8.      I want to give an illustration of the danger of relying on works rather than faith by pointing out the weakness of a famous statement by Karl Marx, that ‘the philosophers have interpreted the world but the point is to change it’.  In other words, Marx wants more action and less thought. We sometimes see this attitude today in the impatience some people have with the problems of the world, when they are convinced that solutions are simple if only people would take action.  The problem with this Marxist approach is that we need understanding – of history, science, economics, law, politics, etc – to predict what the consequences of our actions might be.  Marx had an interpretation of how to save the world, not by faith in God but through communist revolution. The impatience with ideas on the part of Marx’s followers, led by Lenin, Stalin and Mao, led to many changes which were not improvements, but rather the reverse.  My reading of history suggests that communist ideas of class struggle have led to immense suffering.  I sometimes think the faithless vision of communism is like a distorted version of salvation by works, showing how action can be harmful when it is not grounded in truth and faith.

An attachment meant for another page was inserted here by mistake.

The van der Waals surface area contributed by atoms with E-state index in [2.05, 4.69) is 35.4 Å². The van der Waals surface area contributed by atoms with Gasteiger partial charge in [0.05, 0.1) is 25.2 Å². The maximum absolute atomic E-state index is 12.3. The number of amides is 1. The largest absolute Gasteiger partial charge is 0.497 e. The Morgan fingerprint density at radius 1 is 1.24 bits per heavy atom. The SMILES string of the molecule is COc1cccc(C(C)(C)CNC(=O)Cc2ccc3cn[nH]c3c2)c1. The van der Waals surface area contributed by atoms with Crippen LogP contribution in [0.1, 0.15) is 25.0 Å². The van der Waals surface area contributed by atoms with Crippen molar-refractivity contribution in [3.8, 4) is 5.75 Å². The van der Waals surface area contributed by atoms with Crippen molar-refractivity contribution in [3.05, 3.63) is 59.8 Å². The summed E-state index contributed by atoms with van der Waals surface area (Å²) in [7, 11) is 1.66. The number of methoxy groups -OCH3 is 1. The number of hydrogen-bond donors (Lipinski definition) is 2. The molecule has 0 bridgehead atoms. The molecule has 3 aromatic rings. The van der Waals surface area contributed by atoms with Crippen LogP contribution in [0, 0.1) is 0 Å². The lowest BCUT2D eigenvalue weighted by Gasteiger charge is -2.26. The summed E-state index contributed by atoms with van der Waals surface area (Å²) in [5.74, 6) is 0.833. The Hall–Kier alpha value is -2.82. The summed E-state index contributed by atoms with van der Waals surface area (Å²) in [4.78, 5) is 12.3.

9.      Works need to be guided by faith in order to be on the right track. The guiding faith provides the salvation, not the works which result from it.  A false faith such as communism produces evil works, but true faith produces good works.  And when the faith is true, it makes contact with the grace of God, which is the real saving power in our world, uniquely revealed in Jesus Christ.

10.  Christianity teaches salvation by grace through faith.  Christian faith believes in the one real and true God who is beyond our images and understanding, but whose gracious love is revealed in the life and teachings of Christ.  By faithful study of Christ’s example we are able to make contact with the God of truth, giving us a rock of conscience and ethics, grounded in faith.

11.  I would like to draw an analogy between this debate around faith and works and different approaches to economic development.  In economics there is a debate between the ‘top-down’ viewpoint that development comes mainly from good policy – such things as sound government budgeting, rule of law and openness to trade – and the ‘bottom-up’ view that development is mainly about local communities and personal initiative.  Of course both are necessary, but the point I would like to make is that community development is impossible when government policy is wrong.  When there is no sensible enabling environment, when systems and regulations are not oriented to enable people to achieve their potential, all the effort in the world will achieve nothing.  Just as conversion to true faith can unlock people’s pent up capacity, so small changes to high level policy can result in enormous economic dynamism.  When changes at the top flow through, the effects are far-reaching, but error at the top, whether through corruption, ideology or ignorance, can stymie any good works.  The best social and economic policies are like faith in God; if government can find good policy they can enable people to achieve a lot more than under bad policy, just as true faith in God provides the framework for good works to achieve results.